Go Public. Talk to the citizens. Consider the human dimension.

Schindhelm explained that architecture's impact on the culture of a city should not be underestimated. Architects were among the first designers to go global. The Sydney opera house (40 years old) and Bilbao's Guggenheim are examples of cities using architecture as a kind of branding tool. This is absolutely true. The second I see the Guggenheim building I think, "Bilbao."

Architecture is the tangible part of urban planning. Culture is more intangible. It's easy to build a museum. It's harder to figure out what to put in the museum.

Hong Kong has about 7 million people. It used to be predominantly Cantonese-speaking but more are more the city is becoming Mandarin speaking now. Half of HK is a special economic zone. The metro area has a population of 53 million. The city is economically mature and it's huge and growing. China is building a train network which will bring 40 million people a year to downtown Hong Kong. Yet Hong Kong lags far behind other cities culturally, meaning that it has fewer arts venues, museums, galleries, and artists than New York or Paris.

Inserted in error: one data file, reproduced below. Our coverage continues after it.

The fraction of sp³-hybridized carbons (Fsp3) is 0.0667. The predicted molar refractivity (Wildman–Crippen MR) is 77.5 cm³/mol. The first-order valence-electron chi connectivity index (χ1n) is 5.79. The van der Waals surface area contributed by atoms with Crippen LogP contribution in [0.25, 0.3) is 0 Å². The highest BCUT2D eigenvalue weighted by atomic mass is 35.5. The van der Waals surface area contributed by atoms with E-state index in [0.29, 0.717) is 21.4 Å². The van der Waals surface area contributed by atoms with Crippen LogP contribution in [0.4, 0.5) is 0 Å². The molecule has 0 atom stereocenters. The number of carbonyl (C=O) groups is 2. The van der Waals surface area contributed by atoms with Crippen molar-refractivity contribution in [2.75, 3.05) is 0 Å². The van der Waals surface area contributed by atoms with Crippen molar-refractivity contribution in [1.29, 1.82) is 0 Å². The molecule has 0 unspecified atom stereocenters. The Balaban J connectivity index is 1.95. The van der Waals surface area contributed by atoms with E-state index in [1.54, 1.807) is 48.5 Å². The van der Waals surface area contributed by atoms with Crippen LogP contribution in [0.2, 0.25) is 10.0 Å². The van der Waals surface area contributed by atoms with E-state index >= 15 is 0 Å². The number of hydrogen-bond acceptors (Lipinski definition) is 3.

The city is dense and expensive, but there are 40 hectares of unbuilt land called West Kowloon. 3 billion dollars has been given to cultural development for West Kowloon. 40% of Kowloon will be a park. 40% of the 60% of the land which will be built up will be for museums and culture.

Schindhelm worked on the culture master plan with Rem Koohlhaas. As part of the project, they conducted interviews over many months with 40 people in the city to hear their concerns and ideas.

Originally the plan was about consuming culture, not creation. This evolved sot that studios and rehearsal spaces and schools were added to the plan.

They also looked to the local culture for inspiration. The local flavor. Every city started as a village. HK as well. There are 800-year-old walled villages within HK. The way these walled villages form part of the city served as an inspiration to their work. They also looked at the landscaping of the surrounding countryside and the vibrant street life is an essential part of this particular city.

Cantonese and Mandarin culture had to be considered. Cantonese opera (video link) is popular but underfunded, housed in crappy venues, and has not been modernized. One goal of the project is to change this.